ROCKFORD, Ill. (WIFR) -- Rockford Police say they respond to more domestic violence-related calls than any other type of call. A new program is now in place that local leaders hope will reduce those numbers.
Circuit Judge Rosemary Collins along with other local leaders have been working on the Lethality Assessment Program for Winnebago County for the past five years.
"We have a commitment to ending domestic violence in our community. We are going to continue to work together to make sure victims are safe in our community and offenders are held accountable," says 17th Judicial Circuit Court Family and Domestic Violence Division, Judge Rosemary Collins.
Through the program, every officer who responds to a domestic-related call will fill out a form that asks questions to help them evaluate the situation and get immediate help for domestic violence victims.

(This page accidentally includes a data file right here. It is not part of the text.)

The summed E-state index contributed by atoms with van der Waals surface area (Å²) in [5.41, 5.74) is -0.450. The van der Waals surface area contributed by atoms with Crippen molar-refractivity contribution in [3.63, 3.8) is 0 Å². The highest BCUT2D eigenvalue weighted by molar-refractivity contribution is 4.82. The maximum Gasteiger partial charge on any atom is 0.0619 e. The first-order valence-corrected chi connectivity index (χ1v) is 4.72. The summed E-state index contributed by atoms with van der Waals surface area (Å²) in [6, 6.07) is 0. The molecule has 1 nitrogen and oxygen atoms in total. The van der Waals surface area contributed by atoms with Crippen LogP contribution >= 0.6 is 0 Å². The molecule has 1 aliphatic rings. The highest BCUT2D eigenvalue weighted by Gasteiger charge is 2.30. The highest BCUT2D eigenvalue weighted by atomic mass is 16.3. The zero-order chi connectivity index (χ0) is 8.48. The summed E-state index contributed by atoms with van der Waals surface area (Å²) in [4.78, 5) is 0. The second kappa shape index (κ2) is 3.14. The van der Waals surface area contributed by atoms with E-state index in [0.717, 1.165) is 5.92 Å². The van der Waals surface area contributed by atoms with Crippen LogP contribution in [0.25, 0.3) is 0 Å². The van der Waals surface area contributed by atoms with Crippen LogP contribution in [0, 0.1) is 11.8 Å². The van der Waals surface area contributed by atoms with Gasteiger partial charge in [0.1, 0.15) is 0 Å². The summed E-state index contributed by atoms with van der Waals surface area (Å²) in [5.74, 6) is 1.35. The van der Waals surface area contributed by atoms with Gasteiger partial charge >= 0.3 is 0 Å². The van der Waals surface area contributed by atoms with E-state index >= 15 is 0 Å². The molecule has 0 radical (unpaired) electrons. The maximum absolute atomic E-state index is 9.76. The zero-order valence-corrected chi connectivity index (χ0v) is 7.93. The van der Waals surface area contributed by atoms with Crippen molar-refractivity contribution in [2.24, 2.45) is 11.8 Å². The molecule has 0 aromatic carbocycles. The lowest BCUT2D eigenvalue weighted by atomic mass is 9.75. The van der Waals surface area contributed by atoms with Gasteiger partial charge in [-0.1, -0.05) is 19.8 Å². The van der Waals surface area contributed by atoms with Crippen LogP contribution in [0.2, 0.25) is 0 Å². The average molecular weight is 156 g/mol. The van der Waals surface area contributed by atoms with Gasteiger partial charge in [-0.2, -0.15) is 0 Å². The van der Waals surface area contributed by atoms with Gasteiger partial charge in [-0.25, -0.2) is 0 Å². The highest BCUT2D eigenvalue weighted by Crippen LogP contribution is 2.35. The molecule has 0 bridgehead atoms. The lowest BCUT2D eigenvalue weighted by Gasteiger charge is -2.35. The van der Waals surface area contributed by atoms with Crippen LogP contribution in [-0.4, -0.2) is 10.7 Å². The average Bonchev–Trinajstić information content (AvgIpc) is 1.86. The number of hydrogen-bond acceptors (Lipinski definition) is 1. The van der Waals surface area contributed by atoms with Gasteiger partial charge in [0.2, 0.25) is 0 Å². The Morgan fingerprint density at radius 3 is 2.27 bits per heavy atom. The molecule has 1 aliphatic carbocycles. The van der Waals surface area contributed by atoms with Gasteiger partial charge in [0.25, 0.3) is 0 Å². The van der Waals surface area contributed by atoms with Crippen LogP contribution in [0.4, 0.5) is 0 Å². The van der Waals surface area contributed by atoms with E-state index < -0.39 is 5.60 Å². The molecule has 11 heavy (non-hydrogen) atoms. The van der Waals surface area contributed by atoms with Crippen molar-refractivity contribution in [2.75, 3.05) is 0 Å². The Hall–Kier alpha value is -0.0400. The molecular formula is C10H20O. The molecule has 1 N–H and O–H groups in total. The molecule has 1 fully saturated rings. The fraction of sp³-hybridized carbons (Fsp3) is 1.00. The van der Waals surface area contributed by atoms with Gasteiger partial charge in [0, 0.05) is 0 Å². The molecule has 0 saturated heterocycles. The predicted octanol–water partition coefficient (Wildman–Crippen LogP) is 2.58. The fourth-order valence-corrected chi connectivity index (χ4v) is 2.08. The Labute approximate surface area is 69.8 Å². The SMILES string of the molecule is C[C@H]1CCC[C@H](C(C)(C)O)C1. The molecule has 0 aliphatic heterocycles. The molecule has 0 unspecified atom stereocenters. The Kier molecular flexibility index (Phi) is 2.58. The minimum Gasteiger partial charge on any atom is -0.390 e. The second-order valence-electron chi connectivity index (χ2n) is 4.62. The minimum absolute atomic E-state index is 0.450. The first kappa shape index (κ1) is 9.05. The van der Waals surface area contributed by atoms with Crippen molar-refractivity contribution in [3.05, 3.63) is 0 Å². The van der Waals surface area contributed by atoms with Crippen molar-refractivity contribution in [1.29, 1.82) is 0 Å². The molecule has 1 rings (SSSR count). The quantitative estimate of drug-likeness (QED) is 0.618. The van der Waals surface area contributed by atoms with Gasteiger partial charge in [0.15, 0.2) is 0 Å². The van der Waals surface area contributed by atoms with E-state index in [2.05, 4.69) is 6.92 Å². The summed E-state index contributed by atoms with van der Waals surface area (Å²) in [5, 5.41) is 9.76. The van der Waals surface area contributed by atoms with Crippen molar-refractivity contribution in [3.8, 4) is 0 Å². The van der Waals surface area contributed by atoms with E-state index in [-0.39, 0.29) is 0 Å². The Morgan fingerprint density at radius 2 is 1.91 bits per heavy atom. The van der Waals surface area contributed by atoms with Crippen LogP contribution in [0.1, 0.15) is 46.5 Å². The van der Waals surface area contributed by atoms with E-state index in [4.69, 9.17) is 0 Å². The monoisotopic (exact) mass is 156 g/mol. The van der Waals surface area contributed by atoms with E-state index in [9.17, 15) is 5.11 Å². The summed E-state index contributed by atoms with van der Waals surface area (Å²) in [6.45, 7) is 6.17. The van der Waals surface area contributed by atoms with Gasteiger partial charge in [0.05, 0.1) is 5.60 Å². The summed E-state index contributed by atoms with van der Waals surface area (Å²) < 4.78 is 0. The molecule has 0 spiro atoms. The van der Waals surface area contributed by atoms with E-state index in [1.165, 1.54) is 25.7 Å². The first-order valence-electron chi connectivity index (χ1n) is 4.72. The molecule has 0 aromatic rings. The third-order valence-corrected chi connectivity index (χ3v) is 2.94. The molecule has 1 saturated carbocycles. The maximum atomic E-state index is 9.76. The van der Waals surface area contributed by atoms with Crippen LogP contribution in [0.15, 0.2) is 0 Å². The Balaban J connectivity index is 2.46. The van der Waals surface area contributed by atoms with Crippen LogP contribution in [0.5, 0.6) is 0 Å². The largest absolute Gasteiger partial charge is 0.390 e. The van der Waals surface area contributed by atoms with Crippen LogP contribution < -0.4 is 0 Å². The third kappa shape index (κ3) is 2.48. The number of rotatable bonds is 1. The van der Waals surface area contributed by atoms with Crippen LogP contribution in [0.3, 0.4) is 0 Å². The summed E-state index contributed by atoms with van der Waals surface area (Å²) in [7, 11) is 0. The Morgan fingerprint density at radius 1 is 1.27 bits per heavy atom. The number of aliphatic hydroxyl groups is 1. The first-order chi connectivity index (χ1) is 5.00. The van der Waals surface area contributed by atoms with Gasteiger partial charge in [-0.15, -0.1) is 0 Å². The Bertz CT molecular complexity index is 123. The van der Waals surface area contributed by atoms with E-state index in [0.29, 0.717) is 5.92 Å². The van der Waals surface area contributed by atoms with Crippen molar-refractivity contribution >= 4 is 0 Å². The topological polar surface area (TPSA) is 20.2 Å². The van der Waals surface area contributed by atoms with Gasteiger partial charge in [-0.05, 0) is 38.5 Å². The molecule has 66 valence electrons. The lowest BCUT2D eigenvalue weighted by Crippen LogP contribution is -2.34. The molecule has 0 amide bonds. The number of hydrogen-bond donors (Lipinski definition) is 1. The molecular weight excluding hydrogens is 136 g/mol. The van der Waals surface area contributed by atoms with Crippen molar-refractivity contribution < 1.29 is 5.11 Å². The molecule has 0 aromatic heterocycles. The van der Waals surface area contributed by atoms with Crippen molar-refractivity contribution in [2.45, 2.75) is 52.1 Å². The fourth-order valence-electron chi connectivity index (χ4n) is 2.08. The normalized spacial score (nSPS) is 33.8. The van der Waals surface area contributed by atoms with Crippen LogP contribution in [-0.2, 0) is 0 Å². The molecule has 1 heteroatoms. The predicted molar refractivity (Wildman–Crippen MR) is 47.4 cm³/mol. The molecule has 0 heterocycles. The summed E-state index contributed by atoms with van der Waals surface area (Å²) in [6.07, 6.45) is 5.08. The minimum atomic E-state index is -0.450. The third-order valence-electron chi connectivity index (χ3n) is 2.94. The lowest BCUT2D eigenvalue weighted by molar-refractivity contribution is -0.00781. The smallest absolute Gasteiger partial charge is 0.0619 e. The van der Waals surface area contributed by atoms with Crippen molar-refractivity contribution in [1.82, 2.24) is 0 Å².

In the eight days since the program launched, Mayor Tom McNamara says Remedies Renewing Lives has already received 61 calls.
"That immediate access to that professional training by our law enforcement is given and that immediate access and partnering with Remedies is so critical," says McNamara.
If the officer determines that that victim is in serious danger, they can connect them with the Domestic Violence Hotline at the scene and follow up with them the next day.
“By having us call them, we're kind of in their face, here we are, here we have services for you, please take us up on these services so we can try to break the cycle of violence," says Sgt. Mary Ogden with the Rockford Police Department’s Domestic Violence Unit.
"Everybody’s involved in this together and to see us all working together like that it's just reaffirming to me that the system can work better for people, that we are working better for people, and because of that lives will be saved," says Judge Collins.
This program is supported by a grant awarded to Winnebago County by the Department of Justice Office on Violence Against Women under the Domestic Violence Homicide Prevention Demonstration Initiative. The county has secured about $1,800,000 of federal funds to prevent domestic violence homicides.